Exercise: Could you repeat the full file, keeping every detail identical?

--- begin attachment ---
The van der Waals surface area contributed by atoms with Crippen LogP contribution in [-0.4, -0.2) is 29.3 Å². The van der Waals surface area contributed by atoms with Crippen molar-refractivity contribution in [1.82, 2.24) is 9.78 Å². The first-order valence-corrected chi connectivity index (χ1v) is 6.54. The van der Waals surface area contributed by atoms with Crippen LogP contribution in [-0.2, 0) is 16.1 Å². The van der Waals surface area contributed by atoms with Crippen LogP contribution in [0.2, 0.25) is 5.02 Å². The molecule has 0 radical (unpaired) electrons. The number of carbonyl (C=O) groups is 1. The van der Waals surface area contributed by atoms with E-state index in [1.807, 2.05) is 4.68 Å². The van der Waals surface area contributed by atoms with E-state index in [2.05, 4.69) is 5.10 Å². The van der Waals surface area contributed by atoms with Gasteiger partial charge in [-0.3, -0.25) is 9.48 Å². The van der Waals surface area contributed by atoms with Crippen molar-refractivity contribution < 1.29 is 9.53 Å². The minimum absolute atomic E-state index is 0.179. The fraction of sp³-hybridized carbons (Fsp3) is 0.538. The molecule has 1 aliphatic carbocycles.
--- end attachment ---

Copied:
The van der Waals surface area contributed by atoms with Crippen LogP contribution in [-0.4, -0.2) is 29.3 Å². The van der Waals surface area contributed by atoms with Crippen molar-refractivity contribution in [1.82, 2.24) is 9.78 Å². The first-order valence-corrected chi connectivity index (χ1v) is 6.54. The van der Waals surface area contributed by atoms with Crippen LogP contribution in [-0.2, 0) is 16.1 Å². The van der Waals surface area contributed by atoms with Crippen LogP contribution in [0.2, 0.25) is 5.02 Å². The molecule has 0 radical (unpaired) electrons. The number of carbonyl (C=O) groups is 1. The van der Waals surface area contributed by atoms with E-state index in [1.807, 2.05) is 4.68 Å². The van der Waals surface area contributed by atoms with E-state index in [2.05, 4.69) is 5.10 Å². The van der Waals surface area contributed by atoms with Gasteiger partial charge in [-0.3, -0.25) is 9.48 Å². The van der Waals surface area contributed by atoms with Crippen molar-refractivity contribution < 1.29 is 9.53 Å². The minimum absolute atomic E-state index is 0.179. The fraction of sp³-hybridized carbons (Fsp3) is 0.538. The molecule has 1 aliphatic carbocycles.